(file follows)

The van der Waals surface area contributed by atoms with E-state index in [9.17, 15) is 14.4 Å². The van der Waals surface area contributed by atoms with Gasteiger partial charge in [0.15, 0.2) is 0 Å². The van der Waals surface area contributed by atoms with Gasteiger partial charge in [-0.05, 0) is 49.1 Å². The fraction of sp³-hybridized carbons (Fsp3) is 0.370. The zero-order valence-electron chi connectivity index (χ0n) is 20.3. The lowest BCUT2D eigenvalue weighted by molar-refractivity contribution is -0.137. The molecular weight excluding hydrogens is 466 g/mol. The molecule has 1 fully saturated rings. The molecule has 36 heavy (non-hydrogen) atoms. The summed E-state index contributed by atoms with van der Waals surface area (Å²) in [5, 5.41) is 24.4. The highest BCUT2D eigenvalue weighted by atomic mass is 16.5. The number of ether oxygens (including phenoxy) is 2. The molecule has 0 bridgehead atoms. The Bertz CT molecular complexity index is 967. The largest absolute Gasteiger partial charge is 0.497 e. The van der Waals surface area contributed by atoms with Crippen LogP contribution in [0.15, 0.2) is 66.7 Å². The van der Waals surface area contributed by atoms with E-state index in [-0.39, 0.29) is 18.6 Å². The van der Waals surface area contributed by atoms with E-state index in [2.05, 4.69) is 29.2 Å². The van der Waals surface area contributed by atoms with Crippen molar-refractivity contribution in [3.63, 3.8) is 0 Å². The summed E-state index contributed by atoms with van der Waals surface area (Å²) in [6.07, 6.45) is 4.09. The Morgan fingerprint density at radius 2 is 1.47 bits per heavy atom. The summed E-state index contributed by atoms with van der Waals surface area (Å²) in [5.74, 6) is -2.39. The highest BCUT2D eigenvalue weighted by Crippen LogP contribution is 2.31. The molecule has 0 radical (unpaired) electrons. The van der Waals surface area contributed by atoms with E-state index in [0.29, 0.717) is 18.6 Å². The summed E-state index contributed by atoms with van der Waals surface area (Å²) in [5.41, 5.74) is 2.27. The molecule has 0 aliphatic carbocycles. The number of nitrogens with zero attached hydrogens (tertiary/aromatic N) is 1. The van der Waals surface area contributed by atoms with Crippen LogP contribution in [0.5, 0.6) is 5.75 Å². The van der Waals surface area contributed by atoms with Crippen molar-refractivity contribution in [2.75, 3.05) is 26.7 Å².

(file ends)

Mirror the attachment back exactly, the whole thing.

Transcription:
The van der Waals surface area contributed by atoms with E-state index in [9.17, 15) is 14.4 Å². The van der Waals surface area contributed by atoms with Gasteiger partial charge in [0.15, 0.2) is 0 Å². The van der Waals surface area contributed by atoms with Gasteiger partial charge in [-0.05, 0) is 49.1 Å². The fraction of sp³-hybridized carbons (Fsp3) is 0.370. The zero-order valence-electron chi connectivity index (χ0n) is 20.3. The lowest BCUT2D eigenvalue weighted by molar-refractivity contribution is -0.137. The molecular weight excluding hydrogens is 466 g/mol. The molecule has 1 fully saturated rings. The molecule has 36 heavy (non-hydrogen) atoms. The summed E-state index contributed by atoms with van der Waals surface area (Å²) in [5, 5.41) is 24.4. The highest BCUT2D eigenvalue weighted by atomic mass is 16.5. The number of ether oxygens (including phenoxy) is 2. The molecule has 0 bridgehead atoms. The Bertz CT molecular complexity index is 967. The largest absolute Gasteiger partial charge is 0.497 e. The van der Waals surface area contributed by atoms with Crippen LogP contribution in [0.15, 0.2) is 66.7 Å². The van der Waals surface area contributed by atoms with E-state index in [-0.39, 0.29) is 18.6 Å². The van der Waals surface area contributed by atoms with E-state index in [2.05, 4.69) is 29.2 Å². The van der Waals surface area contributed by atoms with Crippen molar-refractivity contribution in [3.63, 3.8) is 0 Å². The summed E-state index contributed by atoms with van der Waals surface area (Å²) in [6.07, 6.45) is 4.09. The Morgan fingerprint density at radius 2 is 1.47 bits per heavy atom. The summed E-state index contributed by atoms with van der Waals surface area (Å²) in [5.74, 6) is -2.39. The highest BCUT2D eigenvalue weighted by Crippen LogP contribution is 2.31. The molecule has 0 radical (unpaired) electrons. The van der Waals surface area contributed by atoms with E-state index in [0.29, 0.717) is 18.6 Å². The summed E-state index contributed by atoms with van der Waals surface area (Å²) in [5.41, 5.74) is 2.27. The molecule has 0 aliphatic carbocycles. The number of nitrogens with zero attached hydrogens (tertiary/aromatic N) is 1. The van der Waals surface area contributed by atoms with Crippen LogP contribution in [0.5, 0.6) is 5.75 Å². The van der Waals surface area contributed by atoms with Crippen molar-refractivity contribution in [2.75, 3.05) is 26.7 Å².